The government has various schemes and projects to create skill development and employment opportunities for the youth cohort of the country. But the public services, aimed for creating employment opportunities for the youth, are not being effective enough to meet the country’s long term employment target – 30 million jobs by 2030, due to the lack of coordination among various government agencies.
সরাসরি দেখুন সিপিডি সংলাপ"প্রান্তিক যুবসমাজের কর্মসংস্থানে সরকারি পরিষেবার ভূমিকা"সেন্টার ফর পলিসি ডায়লগ (সিপিডি) ও দ্য এশিয়া ফাউন্ডেশন-বাংলাদেশ এর যৌথ উদ্যোগে এবং এসডিজি বাস্তবায়নে নাগরিক প্ল্যাটফর্ম, বাংলাদেশ এর সহযোগিতায় সংলাপটি আয়োজিত হচ্ছে।
Posted by Centre for Policy Dialogue (CPD) on Monday, January 20, 2020
Moreover, lack of access to information and inadequate visibility of various public services are undermining government’s effort for youth employment. The government should focus on ensuring quality education and appropriate skills creating employment and entrepreneurial opportunities for country’s young generation, especially for the marginalised youth. If the country is to remain on track to achieve the Sustainable Development Goals (SDGs) by 2030, it has become a must to bring in effective coordination and accessibility to information in its operations, particularly, in public service delivery.
Youth representatives and development experts shared these recommendations at a dialogue on “Youth Employment and Effectiveness of Public Services” on 21 January 2020 in Dhaka. The dialogue was organised by the Centre for Policy Dialogue (CPD) in association with the Swiss Agency for Development and Cooperation (SDC), The Asia Foundation-Bangladesh and Citizen’s Platform for SDGs, Bangladesh. The event was chaired by Dr Debapriya Bhattacharya, Distinguished Fellow, CPD, and Convenor of Citizen’s Platform for SDGs, Bangladesh.
Dr Khondaker Golam Moazzem, Research Director, CPD, presented the keynote at the dialogue. In his presentation Dr Moazzem shared research findings on the state and challenges of public service delivery in four areas – livelihood, education, training and employment – from the perspectives of marginalised youth. The research specifically focused on whether the public services delivered are effective enough to address these challenges. The study was carried out by conducting sample surveys and consultation workshops with four marginalised youth groups – university students at outside the capital, Dalit and indigenous community, students at madrasah stream and youth living in slums.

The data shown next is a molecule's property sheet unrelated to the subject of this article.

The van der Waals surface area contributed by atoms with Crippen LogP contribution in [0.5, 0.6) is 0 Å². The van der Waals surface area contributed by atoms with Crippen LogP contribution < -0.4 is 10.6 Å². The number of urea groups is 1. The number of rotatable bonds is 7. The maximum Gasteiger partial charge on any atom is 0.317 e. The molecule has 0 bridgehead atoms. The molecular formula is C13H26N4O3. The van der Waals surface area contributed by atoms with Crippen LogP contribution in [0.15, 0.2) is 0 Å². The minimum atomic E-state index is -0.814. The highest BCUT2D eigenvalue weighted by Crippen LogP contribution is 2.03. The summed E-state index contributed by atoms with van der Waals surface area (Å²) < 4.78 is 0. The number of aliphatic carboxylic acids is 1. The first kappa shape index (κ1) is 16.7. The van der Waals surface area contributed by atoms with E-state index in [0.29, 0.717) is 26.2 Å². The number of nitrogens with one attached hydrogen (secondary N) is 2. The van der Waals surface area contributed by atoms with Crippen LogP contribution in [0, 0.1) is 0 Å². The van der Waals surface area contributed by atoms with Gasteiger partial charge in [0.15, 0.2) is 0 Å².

Livelihood related challenges are the first barrier to enter the job market. It affects aspiration and access to education and employment of the marginalised youth. At least 7 per cent slum dwelling youths have experienced eviction from their living places. Marginalised youths are deprived of access to tertiary education at college or above. The quality of local academic institutes and training centers is 50 per cent compared to the national level.
Dr Moazzem stated that the public services for youth employment are not well-targeted to address major livelihood challenges and those are sometimes regressive in nature. A right-based approach is needed instead of considering market-based approach. In this context, draft of ‘anti-discrimination law’ should be ratified by the government and need to meet the livelihood demands of the marginalised. In view of various weaknesses in public service delivery, GO-NGO collaboration is found to be effective in terms of ensuring better access to information and different services regarding education, training, and employment.
Mr Md. Mujibul Haque, MP, Chairman of Parliamentary Standing Committee on Ministry of Labour and Employment, as a Special Guest, said that the lack of coordination among ministries and various government departments has been a crucial challenge for the government for smooth delivery of its national development plans. It is time for the country to go beyond the complex bureaucracies for creating skilled labour force and business environment for private sector to create adequate employment opportunities.
Mr Nahim Razzaq, MP, Member of Standing Committee on Ministry of Foreign Affairs, spoke as a Special Guest at the event. He said that the government is very keen to meet the aspirations of the youth cohort of the country. Policymakers should now take into consideration the effective use of technology to improve the skills and employability of the youth.
Professor Rehman Sobhan, Chairman, CPD, as the Guest of Honour, said that the issues of quality education, skills development and job creation for the youth should not be fallen into trap of political biases. The government should have a comprehensive strategy to utilize the potentials of countries labour force.
Mr A.K.M Fahim Mashroor, Chief Executive Officer and Co-Founder of bdjobs.com, Ms Sarah Kamal, President, Junior Chamber International (JCI) Bangladesh, Mr Md Babul Akhter, Former Secretary General of IndustriAll Bangladesh Council, and Ms Tahsinah Ahmed, Executive Director of UCEP Bangladesh, shared their views as Discussants at the event. Dr Fahmida Khatun, Executive Director, CPD, delivered welcome remarks at the beginning of the event.
The event was participated by more than 200 representatives from youth communities from across the country, development experts, researchers, international development partners, business leaders, political leaders, students and media professionals among others.